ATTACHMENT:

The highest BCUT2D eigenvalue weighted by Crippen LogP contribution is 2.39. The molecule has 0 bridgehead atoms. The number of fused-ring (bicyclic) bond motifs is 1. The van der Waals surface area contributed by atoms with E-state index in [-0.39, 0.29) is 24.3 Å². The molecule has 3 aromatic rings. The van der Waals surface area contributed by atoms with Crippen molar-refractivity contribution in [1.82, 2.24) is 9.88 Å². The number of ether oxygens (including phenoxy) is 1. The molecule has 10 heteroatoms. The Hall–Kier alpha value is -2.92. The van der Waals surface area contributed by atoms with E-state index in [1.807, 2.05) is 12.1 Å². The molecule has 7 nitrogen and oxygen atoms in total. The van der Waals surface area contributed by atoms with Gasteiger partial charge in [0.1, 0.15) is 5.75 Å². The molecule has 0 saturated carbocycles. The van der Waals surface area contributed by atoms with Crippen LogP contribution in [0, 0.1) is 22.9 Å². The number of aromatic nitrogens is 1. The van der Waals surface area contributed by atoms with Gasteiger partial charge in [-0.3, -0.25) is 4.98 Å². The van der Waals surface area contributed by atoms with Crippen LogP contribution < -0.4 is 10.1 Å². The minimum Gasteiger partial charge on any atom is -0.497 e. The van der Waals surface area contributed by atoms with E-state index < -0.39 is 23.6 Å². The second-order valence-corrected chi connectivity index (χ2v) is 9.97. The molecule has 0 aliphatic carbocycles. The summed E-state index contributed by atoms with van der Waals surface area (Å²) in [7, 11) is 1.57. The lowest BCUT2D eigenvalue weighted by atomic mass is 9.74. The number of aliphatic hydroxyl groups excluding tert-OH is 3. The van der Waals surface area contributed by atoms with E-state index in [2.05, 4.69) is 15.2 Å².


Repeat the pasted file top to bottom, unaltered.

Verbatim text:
The highest BCUT2D eigenvalue weighted by Crippen LogP contribution is 2.39. The molecule has 0 bridgehead atoms. The number of fused-ring (bicyclic) bond motifs is 1. The van der Waals surface area contributed by atoms with E-state index in [-0.39, 0.29) is 24.3 Å². The molecule has 3 aromatic rings. The van der Waals surface area contributed by atoms with Crippen molar-refractivity contribution in [1.82, 2.24) is 9.88 Å². The number of ether oxygens (including phenoxy) is 1. The molecule has 10 heteroatoms. The Hall–Kier alpha value is -2.92. The van der Waals surface area contributed by atoms with E-state index in [1.807, 2.05) is 12.1 Å². The molecule has 7 nitrogen and oxygen atoms in total. The van der Waals surface area contributed by atoms with Gasteiger partial charge in [0.1, 0.15) is 5.75 Å². The molecule has 0 saturated carbocycles. The van der Waals surface area contributed by atoms with Crippen LogP contribution in [0, 0.1) is 22.9 Å². The number of aromatic nitrogens is 1. The van der Waals surface area contributed by atoms with Gasteiger partial charge in [-0.3, -0.25) is 4.98 Å². The van der Waals surface area contributed by atoms with Crippen LogP contribution < -0.4 is 10.1 Å². The minimum Gasteiger partial charge on any atom is -0.497 e. The van der Waals surface area contributed by atoms with E-state index < -0.39 is 23.6 Å². The second-order valence-corrected chi connectivity index (χ2v) is 9.97. The molecule has 0 aliphatic carbocycles. The summed E-state index contributed by atoms with van der Waals surface area (Å²) in [7, 11) is 1.57. The lowest BCUT2D eigenvalue weighted by atomic mass is 9.74. The number of aliphatic hydroxyl groups excluding tert-OH is 3. The van der Waals surface area contributed by atoms with E-state index in [2.05, 4.69) is 15.2 Å².